Yankees’ pitcher Carlos Rodon pitches live batting practice during spring training...

Yankees’ pitcher Carlos Rodon pitches live batting practice during spring training at the team's facility in Tampa, Fla., on Feb. 19. Credit: Newsday/J. Conrad Williams Jr.

TAMPA, Fla. — Carlos Rodon looked at Friday’s live batting practice session, one in which he allowed four home runs, with at least some humor.

“I’m always competing,” he said. “I don’t want to give up [those] homers, but I’m glad I gave it up to our guys. Make them feel good about themselves.”

Rodon said it with a smile, but the lefthander, who had a horrendous first season for the Yankees, wasn’t thrilled with how the 53-pitch session began. It started with back-to-back homers by minor-leaguers Josh Breaux and Agustin Ramirez. Rodon, who did finish strong, also allowed homers by minor-leaguers Ben Rice and Jose Rojas.

“They got on some fastballs,” said Rodon, who was 3-8 with a 6.85 ERA last season. “Got to mix in a little bit of everything in the arsenal. Felt good with my move down the mound. Just tag it on and get ready for the next one.”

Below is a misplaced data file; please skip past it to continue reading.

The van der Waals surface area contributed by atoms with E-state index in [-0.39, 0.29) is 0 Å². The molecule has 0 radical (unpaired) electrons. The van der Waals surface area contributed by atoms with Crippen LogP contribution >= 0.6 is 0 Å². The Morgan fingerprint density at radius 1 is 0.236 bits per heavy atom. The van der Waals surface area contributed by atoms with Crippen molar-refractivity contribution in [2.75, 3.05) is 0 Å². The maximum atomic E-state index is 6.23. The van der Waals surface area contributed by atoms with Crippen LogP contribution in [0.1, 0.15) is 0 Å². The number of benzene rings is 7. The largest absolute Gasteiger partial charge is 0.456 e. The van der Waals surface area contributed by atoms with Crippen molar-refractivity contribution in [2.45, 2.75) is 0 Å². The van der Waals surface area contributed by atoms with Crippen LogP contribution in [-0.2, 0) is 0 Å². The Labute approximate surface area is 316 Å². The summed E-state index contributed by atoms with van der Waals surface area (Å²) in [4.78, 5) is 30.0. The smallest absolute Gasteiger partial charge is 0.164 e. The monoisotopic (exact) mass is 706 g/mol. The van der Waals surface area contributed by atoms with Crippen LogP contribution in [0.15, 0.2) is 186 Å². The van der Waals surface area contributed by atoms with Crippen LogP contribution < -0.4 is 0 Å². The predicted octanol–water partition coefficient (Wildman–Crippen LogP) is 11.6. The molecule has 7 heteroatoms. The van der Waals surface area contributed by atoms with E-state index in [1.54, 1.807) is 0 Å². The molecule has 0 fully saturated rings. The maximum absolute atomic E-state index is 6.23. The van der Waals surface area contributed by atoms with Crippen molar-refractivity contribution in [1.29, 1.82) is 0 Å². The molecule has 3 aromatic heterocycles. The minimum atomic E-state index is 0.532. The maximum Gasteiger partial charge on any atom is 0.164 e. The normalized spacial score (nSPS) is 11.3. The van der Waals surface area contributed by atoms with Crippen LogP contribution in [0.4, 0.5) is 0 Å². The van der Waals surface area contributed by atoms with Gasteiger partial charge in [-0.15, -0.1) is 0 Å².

In these kinds of sessions, minor-league hitters, unlike their major-league brethren, generally are at the plate hacking, often without much of a plan. Mariano Rivera, among many other veteran pitchers over the years, disliked facing minor-leaguers for that reason.

“I had some good sequences at the end to the lefties,” Rodon said, referencing his two strikeouts of Spencer Jones, one of the club’s top-rated position prospects. “Got to work in some curveballs and work on the cutter, so that was good.”

Of the cutter, a pitch Rodon is stressing in spring training, he said: “It’s coming along. Keep working with it, keep throwing it.”

Peraza concern?

Infielder Oswald Peraza, scratched from Tuesday’s game in Port Charlotte against the Rays because of what Aaron Boone described as “tightness” in his right shoulder, has not progressed as well as the Yankees would have hoped.

“He had a full day yesterday, today did all his early work, [but] he still has some pinching in there, so they didn’t have him throwing across the diamond yet,'' Boone said. "I don’t think it’s anything too extreme, but he’s probably not where he needs to be just getting it across the diamond, still feeling a little something in there.”

Boone said there are no tests scheduled.

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